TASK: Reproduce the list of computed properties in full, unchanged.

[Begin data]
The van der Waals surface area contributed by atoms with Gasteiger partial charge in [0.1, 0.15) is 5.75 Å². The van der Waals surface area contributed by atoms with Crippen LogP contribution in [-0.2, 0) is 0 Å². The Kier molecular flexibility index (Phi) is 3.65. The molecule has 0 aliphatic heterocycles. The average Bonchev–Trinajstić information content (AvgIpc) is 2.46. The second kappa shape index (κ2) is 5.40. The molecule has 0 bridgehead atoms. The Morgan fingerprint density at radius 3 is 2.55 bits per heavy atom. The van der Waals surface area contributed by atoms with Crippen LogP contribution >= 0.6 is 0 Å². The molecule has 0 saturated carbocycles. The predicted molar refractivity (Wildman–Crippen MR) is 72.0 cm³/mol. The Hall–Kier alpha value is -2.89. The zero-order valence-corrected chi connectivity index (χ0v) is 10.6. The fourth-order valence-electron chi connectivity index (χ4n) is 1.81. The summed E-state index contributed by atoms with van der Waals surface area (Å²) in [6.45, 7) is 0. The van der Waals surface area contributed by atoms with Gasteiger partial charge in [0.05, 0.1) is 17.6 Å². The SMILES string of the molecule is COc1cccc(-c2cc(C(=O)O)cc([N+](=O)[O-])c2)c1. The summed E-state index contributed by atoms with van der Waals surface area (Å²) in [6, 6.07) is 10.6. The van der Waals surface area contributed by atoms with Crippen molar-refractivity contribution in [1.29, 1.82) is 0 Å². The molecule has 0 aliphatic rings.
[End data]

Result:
The van der Waals surface area contributed by atoms with Gasteiger partial charge in [0.1, 0.15) is 5.75 Å². The van der Waals surface area contributed by atoms with Crippen LogP contribution in [-0.2, 0) is 0 Å². The Kier molecular flexibility index (Phi) is 3.65. The molecule has 0 aliphatic heterocycles. The average Bonchev–Trinajstić information content (AvgIpc) is 2.46. The second kappa shape index (κ2) is 5.40. The molecule has 0 bridgehead atoms. The Morgan fingerprint density at radius 3 is 2.55 bits per heavy atom. The van der Waals surface area contributed by atoms with Crippen LogP contribution >= 0.6 is 0 Å². The molecule has 0 saturated carbocycles. The predicted molar refractivity (Wildman–Crippen MR) is 72.0 cm³/mol. The Hall–Kier alpha value is -2.89. The zero-order valence-corrected chi connectivity index (χ0v) is 10.6. The fourth-order valence-electron chi connectivity index (χ4n) is 1.81. The summed E-state index contributed by atoms with van der Waals surface area (Å²) in [6.45, 7) is 0. The van der Waals surface area contributed by atoms with Gasteiger partial charge in [0.05, 0.1) is 17.6 Å². The SMILES string of the molecule is COc1cccc(-c2cc(C(=O)O)cc([N+](=O)[O-])c2)c1. The summed E-state index contributed by atoms with van der Waals surface area (Å²) in [6, 6.07) is 10.6. The van der Waals surface area contributed by atoms with Crippen molar-refractivity contribution in [1.29, 1.82) is 0 Å². The molecule has 0 aliphatic rings.